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seclusion

[si-kloo-zhuh n] /sɪˈklu ʒən/
noun
1.
an act of secluding:
the seclusion of unruly students.
2.
the state of being secluded; retirement; solitude:
He sought seclusion in his study.
3.
a secluded place.
Origin
1615-1625
1615-25; < Medieval Latin sēclūsiōn- (stem of sēclūsiō) < Latin sēclūs(us) (past participle of sēclūdere to seclude) + -iōn- -ion
Related forms
nonseclusion, noun
Dictionary.com Unabridged
Based on the Random House Dictionary, © Random House, Inc. 2014.
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Examples from the web for seclusion
  • It does not mean absolute seclusion or hostility to the world.
  • Country cottage designed for a duchess, enveloped in wooded seclusion.
  • You'll find the same seclusion the stars sought on this typically uncrowded stretch.
  • The spring breeze blew from the cobalt water, and the tropical trees gave the house a sense of seclusion.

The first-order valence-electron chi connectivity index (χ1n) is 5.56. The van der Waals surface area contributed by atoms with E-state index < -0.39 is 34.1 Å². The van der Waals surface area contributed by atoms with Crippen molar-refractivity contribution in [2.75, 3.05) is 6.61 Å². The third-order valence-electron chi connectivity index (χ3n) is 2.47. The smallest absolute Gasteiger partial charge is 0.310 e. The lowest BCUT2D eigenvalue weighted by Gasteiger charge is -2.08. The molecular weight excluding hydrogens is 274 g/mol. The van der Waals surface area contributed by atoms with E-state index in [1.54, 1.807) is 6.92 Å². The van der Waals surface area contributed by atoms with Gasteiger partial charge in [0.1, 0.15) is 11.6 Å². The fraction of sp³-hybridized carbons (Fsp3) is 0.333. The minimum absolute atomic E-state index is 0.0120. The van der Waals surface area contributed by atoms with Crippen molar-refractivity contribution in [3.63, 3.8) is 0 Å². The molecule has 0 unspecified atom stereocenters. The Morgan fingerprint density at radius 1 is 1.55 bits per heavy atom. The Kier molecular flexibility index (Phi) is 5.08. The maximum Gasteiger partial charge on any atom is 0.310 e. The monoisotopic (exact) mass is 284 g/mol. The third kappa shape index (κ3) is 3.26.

• Offering seclusion from ocean winds, it's perfect for picnics and soaking up the sun.
  • Over the years, she has gradually withdrawn into a seclusion shared by an ever-increasing number of stray cats.
  • The feeling of seclusion is enhanced by the absence of television or radio.
  • It was built for the seclusion of monastic life, and it still looks forbidding and unapproachable.
  • The two bedroom cottage at the back of the parcel also maintains privacy and a certain amount of seclusion.
  • He alleged intentional infliction of emotional distress, intrusion upon seclusion, and civil conspiracy.
British Dictionary definitions for seclusion

seclusion

/sɪˈkluːʒən/
noun
1.
the act of secluding or the state of being secluded
2.
a secluded place
Word Origin
C17: from Medieval Latin sēclūsiō; see seclude
Collins English Dictionary - Complete & Unabridged 2012 Digital Edition
© William Collins Sons & Co. Ltd. 1979, 1986 © HarperCollins
Publishers 1998, 2000, 2003, 2005, 2006, 2007, 2009, 2012
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Word Origin and History for seclusion
n.

1610s, from Medieval Latin seclusionem (nominative seclusio), noun of action from past participle stem of Latin secludere (see seclude).

Online Etymology Dictionary, © 2010 Douglas Harper
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11
15
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